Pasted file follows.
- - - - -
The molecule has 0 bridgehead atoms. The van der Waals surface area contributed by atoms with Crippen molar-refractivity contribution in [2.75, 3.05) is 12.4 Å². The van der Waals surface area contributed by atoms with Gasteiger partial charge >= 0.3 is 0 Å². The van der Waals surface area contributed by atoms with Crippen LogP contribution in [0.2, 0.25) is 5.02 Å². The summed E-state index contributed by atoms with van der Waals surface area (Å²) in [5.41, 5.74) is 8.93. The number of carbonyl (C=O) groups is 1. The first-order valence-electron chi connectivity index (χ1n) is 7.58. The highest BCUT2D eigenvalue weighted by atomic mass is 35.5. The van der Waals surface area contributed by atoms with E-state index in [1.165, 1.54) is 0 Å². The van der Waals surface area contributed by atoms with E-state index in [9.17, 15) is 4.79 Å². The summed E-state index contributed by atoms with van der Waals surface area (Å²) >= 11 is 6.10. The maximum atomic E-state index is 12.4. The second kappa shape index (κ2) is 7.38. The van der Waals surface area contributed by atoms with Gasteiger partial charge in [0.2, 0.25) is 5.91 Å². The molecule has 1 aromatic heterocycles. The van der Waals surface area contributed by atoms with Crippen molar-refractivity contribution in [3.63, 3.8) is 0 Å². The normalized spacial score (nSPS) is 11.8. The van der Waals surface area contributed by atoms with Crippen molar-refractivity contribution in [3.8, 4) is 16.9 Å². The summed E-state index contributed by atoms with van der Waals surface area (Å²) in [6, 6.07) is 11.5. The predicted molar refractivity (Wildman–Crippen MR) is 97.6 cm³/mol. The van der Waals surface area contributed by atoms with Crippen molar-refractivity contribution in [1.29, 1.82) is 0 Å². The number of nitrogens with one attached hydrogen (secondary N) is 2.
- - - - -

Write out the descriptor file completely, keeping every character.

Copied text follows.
The molecule has 0 bridgehead atoms. The van der Waals surface area contributed by atoms with Crippen molar-refractivity contribution in [2.75, 3.05) is 12.4 Å². The van der Waals surface area contributed by atoms with Gasteiger partial charge >= 0.3 is 0 Å². The van der Waals surface area contributed by atoms with Crippen LogP contribution in [0.2, 0.25) is 5.02 Å². The summed E-state index contributed by atoms with van der Waals surface area (Å²) in [5.41, 5.74) is 8.93. The number of carbonyl (C=O) groups is 1. The first-order valence-electron chi connectivity index (χ1n) is 7.58. The highest BCUT2D eigenvalue weighted by atomic mass is 35.5. The van der Waals surface area contributed by atoms with E-state index in [1.165, 1.54) is 0 Å². The van der Waals surface area contributed by atoms with E-state index in [9.17, 15) is 4.79 Å². The summed E-state index contributed by atoms with van der Waals surface area (Å²) >= 11 is 6.10. The maximum atomic E-state index is 12.4. The second kappa shape index (κ2) is 7.38. The van der Waals surface area contributed by atoms with Gasteiger partial charge in [0.2, 0.25) is 5.91 Å². The molecule has 1 aromatic heterocycles. The van der Waals surface area contributed by atoms with Crippen molar-refractivity contribution in [3.63, 3.8) is 0 Å². The normalized spacial score (nSPS) is 11.8. The van der Waals surface area contributed by atoms with Crippen molar-refractivity contribution in [3.8, 4) is 16.9 Å². The summed E-state index contributed by atoms with van der Waals surface area (Å²) in [6, 6.07) is 11.5. The predicted molar refractivity (Wildman–Crippen MR) is 97.6 cm³/mol. The van der Waals surface area contributed by atoms with Crippen molar-refractivity contribution in [1.29, 1.82) is 0 Å². The number of nitrogens with one attached hydrogen (secondary N) is 2.